15:30 The Millennial Generation is the first generation in American history where life will not be better for their parents because healthcare is stealing their future

16:35 Referencing David Goldhill’s Catastrophic Care: Why Everything We Think We Know about Health Care

16:55 “I believe the Millennial Generation can be the greatest generation of this century.”

17:45 Massive student debt and how healthcare has driven up the costs of Higher Education

19:51 The national opioid epidemic crisis that is devasting communities.  More than 760,000 people have died since 1999 from a drug overdose, and two out of three drug overdose deaths involve an opioid.

21:45 The opioid crisis isn’t an anomaly – it is our healthcare system.  The key unwitting enabler is the employer.

23:45 The #1 cause of death for Millennials is opioid addiction

25:00 “Proper primary care is the answer to the opioid crisis, and that is the bottom line.”  (referencing Rosen Hotels approach to primary care)

26:00 Eric reflects on his experience visiting a concentration camp and how we must never repeat history

27:00 Employer-paid Benefits tax break estimated at over $600 billion, making it the largest tax break in the tax code, and the primary wage suppression driver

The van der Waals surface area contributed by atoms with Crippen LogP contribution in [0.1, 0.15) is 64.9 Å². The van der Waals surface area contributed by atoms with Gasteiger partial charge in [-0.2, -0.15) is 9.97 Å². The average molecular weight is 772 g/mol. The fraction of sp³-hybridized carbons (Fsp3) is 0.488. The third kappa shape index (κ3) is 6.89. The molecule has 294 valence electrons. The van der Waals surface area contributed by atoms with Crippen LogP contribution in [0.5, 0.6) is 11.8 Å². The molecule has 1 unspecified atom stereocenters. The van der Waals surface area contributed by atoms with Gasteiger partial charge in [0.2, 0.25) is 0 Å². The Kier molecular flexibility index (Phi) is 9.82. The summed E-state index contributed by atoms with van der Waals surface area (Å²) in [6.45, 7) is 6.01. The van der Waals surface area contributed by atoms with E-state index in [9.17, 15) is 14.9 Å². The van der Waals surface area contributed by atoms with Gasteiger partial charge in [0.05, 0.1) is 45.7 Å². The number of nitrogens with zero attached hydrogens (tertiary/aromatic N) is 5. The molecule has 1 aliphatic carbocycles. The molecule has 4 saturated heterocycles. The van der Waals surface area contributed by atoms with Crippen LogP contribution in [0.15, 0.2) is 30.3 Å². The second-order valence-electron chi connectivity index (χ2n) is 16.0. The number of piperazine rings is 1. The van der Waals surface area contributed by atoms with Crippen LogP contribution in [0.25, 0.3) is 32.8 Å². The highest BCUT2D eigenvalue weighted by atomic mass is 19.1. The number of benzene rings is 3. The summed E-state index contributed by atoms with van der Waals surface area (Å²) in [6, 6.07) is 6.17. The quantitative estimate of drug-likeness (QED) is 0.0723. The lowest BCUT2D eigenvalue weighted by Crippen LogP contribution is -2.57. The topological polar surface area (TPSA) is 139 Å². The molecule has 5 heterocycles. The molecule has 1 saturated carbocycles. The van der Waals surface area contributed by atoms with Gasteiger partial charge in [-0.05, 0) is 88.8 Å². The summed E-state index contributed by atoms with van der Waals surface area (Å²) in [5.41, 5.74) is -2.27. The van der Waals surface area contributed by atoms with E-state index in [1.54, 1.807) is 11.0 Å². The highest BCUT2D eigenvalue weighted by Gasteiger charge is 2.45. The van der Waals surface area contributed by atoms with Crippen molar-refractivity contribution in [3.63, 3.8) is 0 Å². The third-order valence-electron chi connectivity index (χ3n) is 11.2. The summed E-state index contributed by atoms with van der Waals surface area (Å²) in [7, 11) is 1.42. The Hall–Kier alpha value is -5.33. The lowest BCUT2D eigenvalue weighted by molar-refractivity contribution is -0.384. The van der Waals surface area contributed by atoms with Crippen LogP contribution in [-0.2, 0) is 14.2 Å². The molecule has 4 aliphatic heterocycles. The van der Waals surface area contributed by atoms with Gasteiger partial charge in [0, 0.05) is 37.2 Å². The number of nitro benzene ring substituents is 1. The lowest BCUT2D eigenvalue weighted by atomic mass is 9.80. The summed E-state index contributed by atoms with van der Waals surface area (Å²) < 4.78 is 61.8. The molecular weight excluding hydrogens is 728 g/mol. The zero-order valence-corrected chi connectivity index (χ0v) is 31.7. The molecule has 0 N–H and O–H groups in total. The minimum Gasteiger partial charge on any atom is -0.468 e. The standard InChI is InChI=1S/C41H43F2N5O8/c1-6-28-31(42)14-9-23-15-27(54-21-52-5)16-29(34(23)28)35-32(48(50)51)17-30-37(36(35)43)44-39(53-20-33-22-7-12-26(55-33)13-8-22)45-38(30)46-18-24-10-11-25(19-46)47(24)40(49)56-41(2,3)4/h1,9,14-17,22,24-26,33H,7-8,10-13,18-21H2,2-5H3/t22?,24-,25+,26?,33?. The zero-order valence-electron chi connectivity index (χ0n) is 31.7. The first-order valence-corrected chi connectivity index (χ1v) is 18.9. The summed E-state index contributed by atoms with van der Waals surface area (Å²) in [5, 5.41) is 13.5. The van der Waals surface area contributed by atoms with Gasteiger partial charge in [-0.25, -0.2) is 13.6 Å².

28:05 Policy recommendations to the Biden Administration: 1) Enforce ERISA, 2) Fix the procurement process to eliminate fraud and waste, 3) provide flexibility to  Community-Owned Health Plans

31:30 Using social Impact investing and opportunity zones to support promote health equity and social justice

32:45 Zubin Damania and The Health 3.0 Movement as a roadmap

33:55 Comparing the LEED green building standard to how relocalization of health at the community level can drive system change

35:00 How Paul Grundy got the name the “godfather” of the Patient-Centered Medical Home

36:30 The 5 things business leaders can do to make healthcare “LOCAL

38:30 Fully-actualized, value-based primary care is the linchpin to success and how it allowed Rosen Hotels to spend 55% less per capita on health benefits than their competitors

39:40 The mistakes made by Haven (the Amazon, Berkshire Hathaway, and JPMorgan Chase healthcare partnership) and why jumbo employers struggle to drive change

40:40 Mid-market (companies that have 50-5,000 employees) is where the disruption really happen in employer healthcare

41:15 The Wal-Mart / Oak Street Health partnership as an example of effective large-scale change in managing complex medical conditions

42:30 Over 50% of so-called “healthcare dollars” are extracted out of local economies by out-of-town health systems and health plans

44:00 Community-owned health plans and the importance of employees having an “owner mindset”

46:20 Why Harris Rosen invested in Tangelo Park and related community programs in Orlando, Florida (Rosen Hotels Case Study)

50:00 How COVID-19 is like a WW2 event and comparisons to the building of the NHS

51:00 Nurses, Doctors, and Pharmacists should use the trust the community has in them to lead change (“Everyone has influence”)

54:00 Serving one’s calling and how that is better than just having a job or a career